Not too long ago, IMPACT introduced you to a slightly different topic than usual, the pop art phenomenon that is steampunk. And we showed off a beautiful steampunk dragon and some stunning steampunk clocks from artist Eric Freitas. You can see an example of his work, as well as the dragon, below.
Now, though, you may be wondering what exactly steampunk is. And we’re here to introduce you to something that we think is really cool, a little steampunk culture.
History: Defining Steampunk
Steampunk, which was added to the Oxford English Dictionary, is defined as “a genre of science fiction that typically features steam-powered machinery rather than advance technology.” Most of the time, you can see this definition of steampunk represented in a story set in a historical time period that features anachronistic and impossible machines. Originating in the 1980’s and 90’s, steampunk actually can be traced back much further, even to a century before the defining of the term.
Steampunk in Fiction & Novels
Two of science fiction’s most famous authors (and founding fathers) both featured steampunk-like machines in their seminal works. H.G. Wells’ The Time Machine and Jules Verne’s Twenty Thousand Leagues Under the Seas, featured a time machine and a submarine, respectively, that are both anachronistic machines set in a (now) historical time period, the Victorian Era. Today, we might consider those novels a part of the steampunk genre and culture. In fact they are classic examples of the steampunk definition.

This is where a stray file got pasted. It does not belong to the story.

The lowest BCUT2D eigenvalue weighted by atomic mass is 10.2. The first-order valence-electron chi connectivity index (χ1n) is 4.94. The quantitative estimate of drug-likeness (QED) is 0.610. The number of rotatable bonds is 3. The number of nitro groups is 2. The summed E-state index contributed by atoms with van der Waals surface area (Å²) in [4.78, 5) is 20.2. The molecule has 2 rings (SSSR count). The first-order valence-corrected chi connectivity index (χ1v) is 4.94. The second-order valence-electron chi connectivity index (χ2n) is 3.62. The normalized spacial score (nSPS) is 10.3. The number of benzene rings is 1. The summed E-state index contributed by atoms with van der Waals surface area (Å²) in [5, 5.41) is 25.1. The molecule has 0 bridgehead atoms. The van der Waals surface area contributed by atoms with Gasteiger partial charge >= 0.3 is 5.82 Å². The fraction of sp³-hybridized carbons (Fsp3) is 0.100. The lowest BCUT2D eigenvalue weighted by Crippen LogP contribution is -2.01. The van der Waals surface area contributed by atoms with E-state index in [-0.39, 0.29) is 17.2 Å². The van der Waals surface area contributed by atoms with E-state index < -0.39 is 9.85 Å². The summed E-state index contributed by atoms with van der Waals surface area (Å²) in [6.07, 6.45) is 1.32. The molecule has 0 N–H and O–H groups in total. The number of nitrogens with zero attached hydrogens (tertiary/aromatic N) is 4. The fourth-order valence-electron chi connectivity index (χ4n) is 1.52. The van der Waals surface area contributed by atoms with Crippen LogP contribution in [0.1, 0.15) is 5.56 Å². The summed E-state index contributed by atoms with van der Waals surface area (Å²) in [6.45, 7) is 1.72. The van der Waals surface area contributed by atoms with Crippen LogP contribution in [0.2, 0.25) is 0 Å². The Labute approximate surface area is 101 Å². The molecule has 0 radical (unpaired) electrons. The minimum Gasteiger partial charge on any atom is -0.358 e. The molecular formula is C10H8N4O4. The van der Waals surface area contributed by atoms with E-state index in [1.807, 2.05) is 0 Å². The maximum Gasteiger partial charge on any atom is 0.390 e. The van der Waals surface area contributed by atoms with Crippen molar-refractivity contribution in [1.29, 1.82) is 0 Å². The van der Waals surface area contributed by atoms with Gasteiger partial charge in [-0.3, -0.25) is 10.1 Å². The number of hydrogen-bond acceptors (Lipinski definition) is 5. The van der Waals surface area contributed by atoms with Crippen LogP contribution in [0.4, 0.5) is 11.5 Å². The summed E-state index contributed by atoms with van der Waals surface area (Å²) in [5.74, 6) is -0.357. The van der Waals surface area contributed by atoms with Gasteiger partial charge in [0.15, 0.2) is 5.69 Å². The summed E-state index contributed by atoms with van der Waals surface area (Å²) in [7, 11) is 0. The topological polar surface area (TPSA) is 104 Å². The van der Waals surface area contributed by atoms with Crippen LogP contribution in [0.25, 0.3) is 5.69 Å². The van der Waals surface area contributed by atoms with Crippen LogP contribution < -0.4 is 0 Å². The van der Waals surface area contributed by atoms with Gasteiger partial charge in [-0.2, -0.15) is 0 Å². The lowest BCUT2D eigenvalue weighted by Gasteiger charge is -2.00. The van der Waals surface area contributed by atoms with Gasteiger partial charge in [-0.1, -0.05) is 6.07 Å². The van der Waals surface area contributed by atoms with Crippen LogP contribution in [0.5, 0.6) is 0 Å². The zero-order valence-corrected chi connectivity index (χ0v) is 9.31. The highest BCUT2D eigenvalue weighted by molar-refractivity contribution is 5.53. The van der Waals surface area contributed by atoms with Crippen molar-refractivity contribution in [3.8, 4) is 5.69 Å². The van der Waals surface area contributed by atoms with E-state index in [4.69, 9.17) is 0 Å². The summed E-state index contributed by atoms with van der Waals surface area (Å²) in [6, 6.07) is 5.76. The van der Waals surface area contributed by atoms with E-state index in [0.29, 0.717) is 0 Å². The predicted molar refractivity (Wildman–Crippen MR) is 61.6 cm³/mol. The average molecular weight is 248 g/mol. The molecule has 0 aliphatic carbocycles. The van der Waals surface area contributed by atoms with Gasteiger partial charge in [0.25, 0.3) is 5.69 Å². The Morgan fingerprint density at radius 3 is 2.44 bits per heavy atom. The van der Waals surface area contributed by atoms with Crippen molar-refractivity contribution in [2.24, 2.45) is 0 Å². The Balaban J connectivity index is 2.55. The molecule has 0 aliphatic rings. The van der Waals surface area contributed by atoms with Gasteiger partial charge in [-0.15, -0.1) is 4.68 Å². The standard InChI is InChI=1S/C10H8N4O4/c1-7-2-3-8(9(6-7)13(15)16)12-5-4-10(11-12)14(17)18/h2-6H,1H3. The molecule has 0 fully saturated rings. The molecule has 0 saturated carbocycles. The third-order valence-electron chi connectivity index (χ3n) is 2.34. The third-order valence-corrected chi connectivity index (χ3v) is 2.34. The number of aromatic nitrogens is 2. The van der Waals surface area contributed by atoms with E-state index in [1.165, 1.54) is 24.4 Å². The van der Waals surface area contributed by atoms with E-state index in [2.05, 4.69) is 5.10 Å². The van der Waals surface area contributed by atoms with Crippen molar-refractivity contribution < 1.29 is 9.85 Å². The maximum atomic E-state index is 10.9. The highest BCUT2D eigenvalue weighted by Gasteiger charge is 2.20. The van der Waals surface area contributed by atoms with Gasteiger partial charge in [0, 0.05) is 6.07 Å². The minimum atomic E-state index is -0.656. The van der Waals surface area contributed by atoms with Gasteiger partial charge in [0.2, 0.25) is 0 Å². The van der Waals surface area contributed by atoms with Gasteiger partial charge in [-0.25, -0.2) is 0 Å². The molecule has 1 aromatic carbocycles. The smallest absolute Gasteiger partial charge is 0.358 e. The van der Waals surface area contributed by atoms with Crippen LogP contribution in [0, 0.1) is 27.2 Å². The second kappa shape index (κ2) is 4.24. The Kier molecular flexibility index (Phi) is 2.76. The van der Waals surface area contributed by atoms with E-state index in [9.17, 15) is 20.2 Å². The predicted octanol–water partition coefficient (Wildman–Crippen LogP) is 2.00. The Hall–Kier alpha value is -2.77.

If you’re having trouble actually visualizing what steampunk looks like, that have featured similar elements. The Wild Wild West (both the original 1960’s television show and 1999 film with Will Smith) features a time and place, plus really cool machines, that are all indicative of steampunk. The show and movie cleverly blend futuristic, steam-powered machinery with a historical time period. In this particular case, the film is set in the American West, but clearly in an alternative history. Recent films, like Robert Downey, Jr.’s Sherlock Holmes, also shows off a little bit of the steampunk genre. Sherlock Holmes and A Game of Shadows are both set in the Victorian Era featuring some of Holmes’ and Moriarty’s impossible inventions and machinery.
The Culture of Steampunk
This, of course, just scratches the surface as to what steampunk is and the unique art and creativity that can be expressed with this genre. Steampunk culture actually has become so popular that Royal Caribbean is featuring the first annual Steampunk Cruise and Duchess of Nola High Seas Ball on March 16, 2013. The cruise will be a seven night trip out of New Orleans that will stop at Grant Cayman, Jamaica and Cozumel, Mexico. Events on the ship include an evening ball, mad scientist monologue competitions, and much more.
Truly, steampunk has become more than just a sub-genre of literature. It’s also clearly part fashion trend and social movement, too!
Also, be sure to check out an interview with Eric Freitas from a few years ago, conducted by one of our editors Vanessa! (Note, you may only be able to see a preview of the interview, from Artist’s & Graphic Designer’s Market and Artist’s Market Online, if you are not a member.)